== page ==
To serve and protect is just one of the many things the Sand Springs Police Department (SSPD) is tasked with on a daily basis. As the department’s officers report to work each day, citations are just one of the many ways they keep their population of 19,000 safe. But beyond safety, citations are also a way the city generates revenue.
Previously relying on an outdated manual process, officers would complete a hand-written five-carbon copy citation. The violator would get one copy, and the rest would be distributed to various police, court and city personnel for repeated entry into multiple other computer systems. This process caused a lot of redundancy, administrative time and wasted effort, as citations were often lost in the shuffle or dismissed due to illegibility – causing citation revenue to go uncollected.
In short, SSPD looked for a technology solution that would offer increased officer productivity and an improvement in officer safety by getting them off the roadside faster.
The solution? Saltus Technology’s digiTICKET eCitation software coupled with the Intermec CN50 rugged handheld mobile computers.
Saltus Technologies worked with SSPD to implement their digiTICKET eCitation software, coupled with the Intermec CN50 handheld. Under the new system, officers can easily capture defendant information by scanning the 2D barcode on the back of a driver’s license using the CN50 barcode scanner. Officers can then quickly complete a ticket and print it using thermal printers. The CN50 also allows the digiTICKET software to capture an electronic signature of the violator, photographs, GPS coordinates of the stop and even voice-directed notes by the officer. At the end of a shift, the officer uploads the citation information directly into the digiTICKET web application.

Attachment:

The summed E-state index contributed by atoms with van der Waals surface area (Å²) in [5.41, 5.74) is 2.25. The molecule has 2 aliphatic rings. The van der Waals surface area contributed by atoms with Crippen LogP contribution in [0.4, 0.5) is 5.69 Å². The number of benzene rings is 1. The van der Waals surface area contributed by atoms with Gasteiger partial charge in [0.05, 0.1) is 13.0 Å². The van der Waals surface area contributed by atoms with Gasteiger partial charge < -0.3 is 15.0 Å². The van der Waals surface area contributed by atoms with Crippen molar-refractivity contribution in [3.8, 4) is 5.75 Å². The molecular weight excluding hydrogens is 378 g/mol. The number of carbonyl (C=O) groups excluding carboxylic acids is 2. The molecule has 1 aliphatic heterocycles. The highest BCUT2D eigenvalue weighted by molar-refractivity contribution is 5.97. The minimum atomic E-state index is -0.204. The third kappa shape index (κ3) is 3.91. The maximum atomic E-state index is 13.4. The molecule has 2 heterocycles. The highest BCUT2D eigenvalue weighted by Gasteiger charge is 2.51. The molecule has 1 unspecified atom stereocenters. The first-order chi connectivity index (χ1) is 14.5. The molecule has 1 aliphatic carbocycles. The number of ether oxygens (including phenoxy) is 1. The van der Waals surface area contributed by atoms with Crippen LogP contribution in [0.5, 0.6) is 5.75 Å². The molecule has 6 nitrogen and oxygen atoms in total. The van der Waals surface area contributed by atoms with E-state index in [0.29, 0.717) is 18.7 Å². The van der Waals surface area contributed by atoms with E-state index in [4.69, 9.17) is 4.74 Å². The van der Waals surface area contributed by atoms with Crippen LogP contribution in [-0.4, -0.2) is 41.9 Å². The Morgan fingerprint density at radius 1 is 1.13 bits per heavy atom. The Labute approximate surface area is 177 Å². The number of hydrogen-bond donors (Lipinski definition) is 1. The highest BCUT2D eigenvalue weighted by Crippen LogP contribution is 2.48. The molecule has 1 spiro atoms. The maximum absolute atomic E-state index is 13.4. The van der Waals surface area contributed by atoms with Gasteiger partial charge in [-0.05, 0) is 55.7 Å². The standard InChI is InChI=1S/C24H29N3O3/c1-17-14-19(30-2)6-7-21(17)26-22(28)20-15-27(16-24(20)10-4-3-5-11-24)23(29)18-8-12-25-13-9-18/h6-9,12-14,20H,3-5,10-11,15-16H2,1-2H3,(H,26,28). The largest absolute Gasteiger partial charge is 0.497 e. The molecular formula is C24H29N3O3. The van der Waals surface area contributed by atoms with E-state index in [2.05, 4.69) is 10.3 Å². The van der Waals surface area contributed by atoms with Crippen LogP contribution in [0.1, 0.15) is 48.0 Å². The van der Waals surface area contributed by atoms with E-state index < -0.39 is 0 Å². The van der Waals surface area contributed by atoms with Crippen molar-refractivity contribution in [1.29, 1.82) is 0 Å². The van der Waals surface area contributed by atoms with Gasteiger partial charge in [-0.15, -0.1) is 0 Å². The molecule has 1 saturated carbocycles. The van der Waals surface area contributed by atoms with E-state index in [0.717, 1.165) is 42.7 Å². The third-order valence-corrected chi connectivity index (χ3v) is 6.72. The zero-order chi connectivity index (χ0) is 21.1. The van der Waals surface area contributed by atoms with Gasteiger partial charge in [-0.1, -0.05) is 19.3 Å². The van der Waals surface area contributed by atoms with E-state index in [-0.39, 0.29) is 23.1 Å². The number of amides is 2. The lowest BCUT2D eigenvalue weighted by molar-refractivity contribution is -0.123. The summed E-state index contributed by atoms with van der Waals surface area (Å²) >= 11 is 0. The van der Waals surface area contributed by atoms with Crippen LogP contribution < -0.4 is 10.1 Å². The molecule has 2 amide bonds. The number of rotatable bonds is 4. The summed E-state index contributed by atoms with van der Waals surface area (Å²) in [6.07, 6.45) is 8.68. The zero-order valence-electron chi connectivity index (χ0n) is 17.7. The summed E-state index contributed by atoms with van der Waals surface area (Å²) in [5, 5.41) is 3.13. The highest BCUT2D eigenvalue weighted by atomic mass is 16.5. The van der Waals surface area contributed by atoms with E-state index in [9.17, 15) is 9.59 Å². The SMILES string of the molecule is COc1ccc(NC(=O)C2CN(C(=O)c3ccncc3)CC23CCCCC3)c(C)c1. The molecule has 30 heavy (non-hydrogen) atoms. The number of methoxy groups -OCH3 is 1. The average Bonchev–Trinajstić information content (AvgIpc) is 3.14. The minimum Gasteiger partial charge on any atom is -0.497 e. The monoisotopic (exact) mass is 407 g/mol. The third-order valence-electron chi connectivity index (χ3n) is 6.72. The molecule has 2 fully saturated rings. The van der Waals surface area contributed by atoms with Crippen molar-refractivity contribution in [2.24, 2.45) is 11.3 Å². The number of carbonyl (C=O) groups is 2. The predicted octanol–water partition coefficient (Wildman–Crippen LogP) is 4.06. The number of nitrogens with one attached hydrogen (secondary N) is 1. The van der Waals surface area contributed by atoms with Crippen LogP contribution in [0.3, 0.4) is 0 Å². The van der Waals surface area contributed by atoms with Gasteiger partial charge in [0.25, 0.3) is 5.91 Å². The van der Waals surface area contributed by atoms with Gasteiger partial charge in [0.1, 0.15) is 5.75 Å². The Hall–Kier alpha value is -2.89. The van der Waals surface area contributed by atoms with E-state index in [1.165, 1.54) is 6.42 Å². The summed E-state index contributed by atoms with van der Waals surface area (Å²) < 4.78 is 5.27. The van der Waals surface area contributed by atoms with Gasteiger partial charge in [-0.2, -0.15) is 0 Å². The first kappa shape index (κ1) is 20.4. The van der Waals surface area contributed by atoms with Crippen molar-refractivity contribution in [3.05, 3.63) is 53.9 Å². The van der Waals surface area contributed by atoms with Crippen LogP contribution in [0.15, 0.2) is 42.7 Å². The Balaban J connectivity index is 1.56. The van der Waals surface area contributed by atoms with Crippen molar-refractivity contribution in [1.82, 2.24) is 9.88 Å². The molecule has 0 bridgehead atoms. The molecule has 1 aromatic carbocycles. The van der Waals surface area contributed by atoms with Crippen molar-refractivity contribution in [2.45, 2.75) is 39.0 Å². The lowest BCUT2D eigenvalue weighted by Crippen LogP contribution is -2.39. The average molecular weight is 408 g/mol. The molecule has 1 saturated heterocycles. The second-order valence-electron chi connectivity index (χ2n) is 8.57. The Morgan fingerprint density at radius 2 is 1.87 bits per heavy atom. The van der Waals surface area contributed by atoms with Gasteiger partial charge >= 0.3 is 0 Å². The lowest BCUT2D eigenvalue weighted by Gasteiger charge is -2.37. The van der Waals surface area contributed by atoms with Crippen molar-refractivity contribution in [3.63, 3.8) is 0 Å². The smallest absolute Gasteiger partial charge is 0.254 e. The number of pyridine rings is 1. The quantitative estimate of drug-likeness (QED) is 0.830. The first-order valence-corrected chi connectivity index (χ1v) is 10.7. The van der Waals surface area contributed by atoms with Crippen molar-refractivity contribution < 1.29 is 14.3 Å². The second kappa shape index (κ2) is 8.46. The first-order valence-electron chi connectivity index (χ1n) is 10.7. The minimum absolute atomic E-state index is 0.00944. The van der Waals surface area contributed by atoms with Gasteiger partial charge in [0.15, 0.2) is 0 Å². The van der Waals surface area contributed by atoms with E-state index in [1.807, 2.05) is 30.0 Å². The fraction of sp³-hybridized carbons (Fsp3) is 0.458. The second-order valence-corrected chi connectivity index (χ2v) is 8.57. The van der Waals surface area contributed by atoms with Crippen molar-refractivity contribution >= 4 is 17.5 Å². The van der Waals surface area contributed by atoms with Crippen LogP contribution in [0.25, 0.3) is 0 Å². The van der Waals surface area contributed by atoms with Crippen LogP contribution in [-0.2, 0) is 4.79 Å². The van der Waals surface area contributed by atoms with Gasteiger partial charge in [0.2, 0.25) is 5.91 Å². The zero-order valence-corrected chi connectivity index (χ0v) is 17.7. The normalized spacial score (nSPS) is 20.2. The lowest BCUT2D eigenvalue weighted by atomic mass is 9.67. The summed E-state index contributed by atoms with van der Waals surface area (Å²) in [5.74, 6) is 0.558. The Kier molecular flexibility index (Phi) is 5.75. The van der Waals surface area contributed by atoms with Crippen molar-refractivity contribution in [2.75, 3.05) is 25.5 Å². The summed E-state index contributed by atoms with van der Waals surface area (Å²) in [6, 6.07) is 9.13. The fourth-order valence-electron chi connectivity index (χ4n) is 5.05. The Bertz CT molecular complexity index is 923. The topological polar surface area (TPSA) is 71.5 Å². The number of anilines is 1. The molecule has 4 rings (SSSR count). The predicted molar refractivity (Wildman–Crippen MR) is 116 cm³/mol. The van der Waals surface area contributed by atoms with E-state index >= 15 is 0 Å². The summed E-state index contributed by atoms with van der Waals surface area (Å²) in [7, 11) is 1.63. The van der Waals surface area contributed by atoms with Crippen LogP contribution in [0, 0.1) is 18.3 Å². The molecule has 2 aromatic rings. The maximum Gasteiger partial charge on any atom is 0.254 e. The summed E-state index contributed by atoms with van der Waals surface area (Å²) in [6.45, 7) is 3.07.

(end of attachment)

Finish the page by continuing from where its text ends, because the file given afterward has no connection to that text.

"The automated system virtually eliminated the manual data entry and paperwork associated with issuing a citation," said Carter. "Now, the officers can literally upload the information in a matter of minutes, which has greatly increased their productivity and eliminated much of the administrative costs associated with getting the citation information into our system."
Carter also noted the new technology was accepted by staff with little or no hesitation.
"Overall, our officers were happy to get the latest and greatest technology, and frankly our younger officers expect this type of approach," said Carter. "Additionally, the ruggedness of the Intermec equipment and its ability to be used in any kind of inclement weather was perfect for our needs."
"We’ve already seen increased citation revenue by nearly 65 percent, and have reduced administrative expenses by $8,500 annually," said Carter. "But perhaps most importantly, we’ve seen a 67 percent reduction in traffic accidents and a 50 percent reduction in time to issue citations, which means both our officers and residents are safer as a result."
Additionally, because of the associated increased productivity, reduction in errors and better automated ticketing processes, Carter notes the department expects a five-year return on investment of close to $500,000.